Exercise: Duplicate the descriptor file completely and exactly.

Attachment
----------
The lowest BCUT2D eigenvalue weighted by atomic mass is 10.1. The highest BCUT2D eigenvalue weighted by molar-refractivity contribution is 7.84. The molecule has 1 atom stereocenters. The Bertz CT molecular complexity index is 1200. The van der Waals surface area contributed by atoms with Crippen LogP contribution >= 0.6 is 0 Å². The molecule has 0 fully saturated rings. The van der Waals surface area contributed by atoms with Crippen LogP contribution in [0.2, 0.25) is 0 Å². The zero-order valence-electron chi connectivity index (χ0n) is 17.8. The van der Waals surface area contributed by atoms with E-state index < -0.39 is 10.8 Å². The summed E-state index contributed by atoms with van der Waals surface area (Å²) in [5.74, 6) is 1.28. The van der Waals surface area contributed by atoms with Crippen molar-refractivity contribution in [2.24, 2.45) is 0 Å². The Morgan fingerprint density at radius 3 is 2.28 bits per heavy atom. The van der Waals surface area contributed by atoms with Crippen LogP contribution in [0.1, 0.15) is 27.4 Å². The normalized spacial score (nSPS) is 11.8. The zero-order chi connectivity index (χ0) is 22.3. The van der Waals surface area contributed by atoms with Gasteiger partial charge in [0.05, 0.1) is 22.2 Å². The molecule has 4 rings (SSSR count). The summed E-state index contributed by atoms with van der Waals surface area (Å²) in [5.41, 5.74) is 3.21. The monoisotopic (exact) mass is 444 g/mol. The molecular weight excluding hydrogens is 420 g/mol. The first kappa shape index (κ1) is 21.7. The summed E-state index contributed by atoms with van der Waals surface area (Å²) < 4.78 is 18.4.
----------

The lowest BCUT2D eigenvalue weighted by atomic mass is 10.1. The highest BCUT2D eigenvalue weighted by molar-refractivity contribution is 7.84. The molecule has 1 atom stereocenters. The Bertz CT molecular complexity index is 1200. The van der Waals surface area contributed by atoms with Crippen LogP contribution >= 0.6 is 0 Å². The molecule has 0 fully saturated rings. The van der Waals surface area contributed by atoms with Crippen LogP contribution in [0.2, 0.25) is 0 Å². The zero-order valence-electron chi connectivity index (χ0n) is 17.8. The van der Waals surface area contributed by atoms with E-state index < -0.39 is 10.8 Å². The summed E-state index contributed by atoms with van der Waals surface area (Å²) in [5.74, 6) is 1.28. The van der Waals surface area contributed by atoms with Crippen molar-refractivity contribution in [2.24, 2.45) is 0 Å². The Morgan fingerprint density at radius 3 is 2.28 bits per heavy atom. The van der Waals surface area contributed by atoms with Crippen LogP contribution in [0.1, 0.15) is 27.4 Å². The normalized spacial score (nSPS) is 11.8. The zero-order chi connectivity index (χ0) is 22.3. The van der Waals surface area contributed by atoms with Gasteiger partial charge in [0.05, 0.1) is 22.2 Å². The molecule has 4 rings (SSSR count). The summed E-state index contributed by atoms with van der Waals surface area (Å²) in [5.41, 5.74) is 3.21. The monoisotopic (exact) mass is 444 g/mol. The molecular weight excluding hydrogens is 420 g/mol. The first kappa shape index (κ1) is 21.7. The summed E-state index contributed by atoms with van der Waals surface area (Å²) < 4.78 is 18.4.